3 weeks in Laos

Emma - 14 December 2016

Our time in Laos has just come to an end, so here’s a summary of what we've been up to!

We began, as most backpackers do in Laos, with the slow boat from northern Thailand to Luang Prabang. It’s a three day journey which is surprisingly enjoyable. The second two days are spent chugging along the Mekong River gazing out as mile after mile of lush green mountains drift past. Watching an occasional mud fight break out amongst the Lao children we saw on the banks helped break up the tedium!

Slow boat to Luang Prabang

Luang Prabang is seen as Laos’s jewel, and it’s easy to see why. The small town is filled with buddhist temples and greenery, surrounded by river and mountains. It can feel like a bit of a ‘Disney’ version of itself, since the old town area is entirely filled with hotels, restaurants and coffee shops, but we warmed to it nonetheless. We spent four days there, and our highlights were:

  • Exploring Kuang Si Waterfall - a day of splashing around this lovely waterfall, and walking it’s many trails
  • Crossing the river - discovering rural village life just the other side of the Mekong from central Luang Prabang
  • Visiting the Living Land Rice Experience - learning how to grow and harvest rice, including having a go at driving a plough pulled by a water buffalo!

Living land rice farm

 Alms gathering in Luang Prabang

Luang Si waterfall

Our bus to Vang Vieng may have provided the most spectacular scenery of any journey I’ve ever been on. Craggy mountains coated in green stretching out before us. It also provided the worst road I’ve ever been on in my life. It was like we were just driving cross country. At points I think the road may have actually been a riverbed (complete with a little stream)!

Road to Vang Vieng

One way or another, we made it to infamous Vang Vieng. This riverside town in beautiful natural settings used to be the hedonistic party capital of South East Asia thanks to ‘tubing’. It has recently evolved into the adventure capital for Chinese and Korean tourists, who gleefully roar around the town in ATV convoys. That’s not to say that tubing (floating downstream in an inflated tractor inner tube) doesn’t still exist. We gave it a go, and enjoyed peacefully floating through the countryside, sharing our tubes with flamboyant dragonflies, but were less convinced by the pressure to down beers at 9am. I had just brushed my teeth!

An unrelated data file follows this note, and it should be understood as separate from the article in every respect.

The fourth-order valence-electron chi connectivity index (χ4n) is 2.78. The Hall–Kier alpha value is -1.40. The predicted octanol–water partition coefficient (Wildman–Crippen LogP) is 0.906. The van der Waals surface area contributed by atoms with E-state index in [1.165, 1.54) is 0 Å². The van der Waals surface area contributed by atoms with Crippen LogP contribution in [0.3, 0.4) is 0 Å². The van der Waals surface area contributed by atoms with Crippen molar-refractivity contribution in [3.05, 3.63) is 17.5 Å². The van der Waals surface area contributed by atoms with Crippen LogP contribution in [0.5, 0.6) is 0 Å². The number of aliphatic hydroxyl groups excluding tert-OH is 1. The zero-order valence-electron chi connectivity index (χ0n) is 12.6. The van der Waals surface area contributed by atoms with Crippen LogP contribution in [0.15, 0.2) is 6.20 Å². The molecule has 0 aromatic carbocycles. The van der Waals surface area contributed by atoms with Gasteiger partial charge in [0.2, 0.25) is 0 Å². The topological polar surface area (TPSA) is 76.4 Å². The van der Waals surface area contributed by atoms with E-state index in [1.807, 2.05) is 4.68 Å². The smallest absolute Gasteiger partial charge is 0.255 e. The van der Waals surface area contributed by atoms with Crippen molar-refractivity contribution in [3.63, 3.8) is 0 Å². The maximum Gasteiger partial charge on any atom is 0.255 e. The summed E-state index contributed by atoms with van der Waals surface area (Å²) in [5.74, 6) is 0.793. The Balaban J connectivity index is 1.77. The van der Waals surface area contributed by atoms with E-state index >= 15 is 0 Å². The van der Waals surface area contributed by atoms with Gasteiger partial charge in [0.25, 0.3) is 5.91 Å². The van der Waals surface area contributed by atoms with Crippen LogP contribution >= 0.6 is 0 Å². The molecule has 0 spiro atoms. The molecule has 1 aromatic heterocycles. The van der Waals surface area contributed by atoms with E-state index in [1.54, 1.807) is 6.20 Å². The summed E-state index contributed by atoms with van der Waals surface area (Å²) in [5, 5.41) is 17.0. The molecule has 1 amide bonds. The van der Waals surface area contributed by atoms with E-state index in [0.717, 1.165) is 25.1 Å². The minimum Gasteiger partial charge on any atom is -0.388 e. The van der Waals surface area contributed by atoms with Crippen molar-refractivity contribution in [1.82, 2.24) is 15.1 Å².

Tubing in Vang Vieng

Our time in Vang Vieng was strangely peaceful. Like much of our time in Laos it was spent exploring the countryside by motorbike (including a bit of an accident…), wandering around the outskirts of town, and playing with adorable kittens at our guesthouse! What more could you want?

Next up was Vientiane, the capital of Laos, and every tourist’s least favourite place in the country! It’s a bit boring, charmless and expensive, and we didn’t linger here long (even if it is meant to deliver the best French pastries in Laos)!

Thakhek was next as we steadily worked our way south. As there’s little reason to spend time in Thakhek it has a very non-touristy vibe, which makes it fun to wander around. The only problem is that simple things like finding a place to stay suddenly become difficult! There were two reasons for us being in Thakhek… first off we went rock climbing, which was a great chance to get up close and personal with the amazing rock formations around here, and also to realise how unfit a month of travel has made us!

Secondly, we were here for the ‘Thakhek Loop’, a phenomenal roadtrip that took us three days by motorbike. It travels through stunning scenery, passing rice paddies and mountains, but is most famous for the proliferation of stunning caves. The highlight was definitely the awe inspiring Konglor Cave (7km long!)

Thakhek motorbike loop

Scenery on the Thakhek bike loop

After Thakhek, we briefly visited Pakse en route to the southernmost point of Laos: Si Phan Don, which translates to 4,000 Islands. Here you’re a stone’s throw away from Cambodia, and the Mekong River widens out, creating loads of tiny islands. We stayed on sleepy Don Khone, swinging in hammocks and exploring by bicycle.

Boat to 4000 island

We dragged ourselves away from incredibly cheap island life to hire a motorbike back in Pakse. First we explored Wat Phu, a gorgeous Khmer temple on a mountain near Champasak. Fun fact: the mountain translates as Penis Mountain due to its shape!

Wat Phu

For our final hurrah in Laos we embarked on another three day motorbike extravaganza, this time exploring the Bolaven Plateau, a very cold high elevation area known for its stunning waterfalls and coffee production. Obviously we hated it…

Tad Tayicsua

And that was it for Laos! After 25 days here we absolutely adored the country, with it's kind people, simple way of life, and beautiful scenery. Next stop is Vietnam and we’re hoping it gets better from here. The journey from Laos to Vietnam was ‘subpar’ to say the least...

As an aside, it was while we were in Laos that we were first tipped off by a fellow traveller about a free app called Polar Steps, which tracks your location when you travel. Check ours out!

Traditional Laos food laap

Have you been to Laos? What do you think of what we managed to squeeze in?